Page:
Native tribes on the Olympic Peninsula are growing anxious and taking steps about the threats to their low-lying land from tsunamis. More about that below, but let’s start with some Native lore about deadly tidal waves.
Tiss TEEJ lahl, Thunderbird, lives in a glacier on Mount Olympus. He makes thunder flapping his wings and wind blinking his eyes. Lighting flashes from his swoops and the feathered serpents he casts down as bolts. He eats whales and keeps leftovers high in his icy cave. If hunters approach too closely, he scares them off with thundering avalanches.
In native myths, when a killer whale he caught in his talons fought back, Thunderbird brought it to the Quileute homeland where the battle tore huge trees out by their roots. He killed the whale, but the trees never grew back. A fight at sea with the terrible Mimlos (killer) whale caused a great flood that stripped the bark from trees. Carried inland, the fighting tore out more trees which, again, did not grow back. The Mimlos whale escaped, but up and down the peninsular coast, treeless, fertile prairies marked the battlegrounds.
These and other myths were collected by anthropologist Albert B. Reagan (1871-1936) from Quileute and Hoh informants in the early 20th century when he was Indian Agent on their reservations. Thunderbird represents storms; Whale the floods that people feared most, barreling in from the sea. One account describes a particularly violent episode.
Thunderbird was very angry one time. He caused the ocean to rise. When the water began to cover things, the Quileute got into their boats. The waters rose for four days. They rose until the very tops of the mountains were covered with water. The Quileute sailed wherever the wind and the currents carried them. They had no way to direct themselves. There was no sun. There was no land. For four days the water receded. But now the people were much scattered. When they reached land some of the people were at Hoh; so they lived there from that time on. Others landed at Chemakum [near Port Townsend] and stayed there. Only a few succeeded in finding their way back to Quileute.
The myth combines two versions: a world myth describing a universal deluge—Noah’s flood in the Book of Genesis is an example — and a regional event, a historical catastrophe. Until the mid-20th century no one knew what produced these sea-borne floods other than that they were associated with earthquakes. The Japanese word for such waves, tsunami, means “harbor wave.” In the west we once called them tidal waves, but because of detailed Japanese records, tsunami is now the accepted term.
It was not until 1946 when a tsunami caused loss of life in Hawaii that the post-war United States set up the Pacific Tsunami System to warn Pacific Ocean nations. After tsunamis generated by the magnitude 9.6 Chilean earthquake in 1960 (the largest yet recorded), and the magnitude 9.2 Alaskan earthquake of 1964 struck the Washington Coast, regional authorities organized the West Coast/Alaska Tsunami Warning Center. But it was not until the late 1960s, when the geology that produced the waves—slippage along subduction zones sliding beneath moving continental margins (continental drift and sea-floor spreading) was better understood that an effective response could be pursued.
Initially it was thought that the Cascade Subduction Zone 80 miles off the Olympic Coast did not produce severe earthquakes, and tsunamis from distant sources were considered the primary threat. In response, Northwestern coastal communities posted signs directing the public to higher ground reachable in what was considered a safe 30 minutes.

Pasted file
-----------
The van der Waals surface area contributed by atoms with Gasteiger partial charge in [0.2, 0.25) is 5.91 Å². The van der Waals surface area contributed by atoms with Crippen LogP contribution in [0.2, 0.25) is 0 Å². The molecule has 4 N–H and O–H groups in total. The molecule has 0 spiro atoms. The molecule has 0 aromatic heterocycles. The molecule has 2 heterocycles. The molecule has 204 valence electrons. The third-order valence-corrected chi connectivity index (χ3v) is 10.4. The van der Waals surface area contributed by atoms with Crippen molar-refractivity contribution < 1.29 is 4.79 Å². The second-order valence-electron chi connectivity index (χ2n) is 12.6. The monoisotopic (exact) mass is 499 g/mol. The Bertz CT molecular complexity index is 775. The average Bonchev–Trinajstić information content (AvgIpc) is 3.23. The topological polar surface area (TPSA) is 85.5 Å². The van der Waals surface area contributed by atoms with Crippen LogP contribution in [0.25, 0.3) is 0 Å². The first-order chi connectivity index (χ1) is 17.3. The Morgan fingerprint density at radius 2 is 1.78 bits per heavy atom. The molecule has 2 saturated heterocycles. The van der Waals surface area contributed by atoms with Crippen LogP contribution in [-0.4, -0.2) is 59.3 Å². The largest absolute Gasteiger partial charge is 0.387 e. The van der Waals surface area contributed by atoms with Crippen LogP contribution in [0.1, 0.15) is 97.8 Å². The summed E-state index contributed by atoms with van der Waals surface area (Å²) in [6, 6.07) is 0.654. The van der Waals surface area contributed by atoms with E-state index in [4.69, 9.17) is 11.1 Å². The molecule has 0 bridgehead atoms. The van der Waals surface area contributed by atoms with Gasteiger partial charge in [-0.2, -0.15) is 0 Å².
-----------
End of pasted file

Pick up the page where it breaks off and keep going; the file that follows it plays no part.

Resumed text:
In 1986, however, paleontologist Brian Atwater discovered “ghost forests” on the Makah Indian Reservation where large sections of the coast had fallen several meters and invading sea water killed trees. Research further south on the Copalis River revealed the same, and tree ring dating carried out by dendrochronologist David Yamaguchi showed that a rapid and catastrophic subsidence had occurred between August 1699 and May 1700.
On January 27, 1700, a midnight tsunami ten feet tall struck the Japanese main island of Honshu. Houses were destroyed and fishermen drowned. Rice crops killed by invading sea water led to famine. Such waves are frequent in Japan, but because this one was not associated with an earthquake and seemed to come out of nowhere, it was called the Orphan Tsunami.
Working back from the Japanese data, Atwater and Yamaguchi determined that a magnitude 8.7 to 9.2 earthquake occurred 8,000 miles away on the Cascadia subduction zone at 9 pm, Tuesday, January 26, 1700. A compression wave travelling 500 miles an hour radiated from the epicenter. A western segment of the widening wave struck Japan ten hours later. Heading east CORRECTED FROM WEST from the subduction zone, however, the barely diminished wave took only 40 minutes to reach the coast, rearing 30 feet when it struck.
The mysterious source of the Orphan Tsunami had been found, and subsequent work along the coast in the 1990s showed that tsunamis reoccurred in cycles varying from 300-800 years. In 2005, University of Washington researcher Ruth Ludwin published a compendium of regional myths that preserved detailed memories of them. I was part of that project, mapping Duwamish myth sites in the Seattle area associated with earthquakes and landslides.
Three hundred years later on Washington’s coast, native accounts detail the horrific fate of those in the tsunami’s path. Without warning a dark January night exploded in chaos. Most victims drowned; others swept into trees fell to their deaths. Bodies were mangled. Locations of families buried under debris were later revealed by swarms of ants. Today’s native coastal groups: Chinook, lower Chehalis, Quinault, Quileute, Hoh, and Makah are all descendants of these numbed survivors. Graphic details of their trauma remain vivid in communal memories.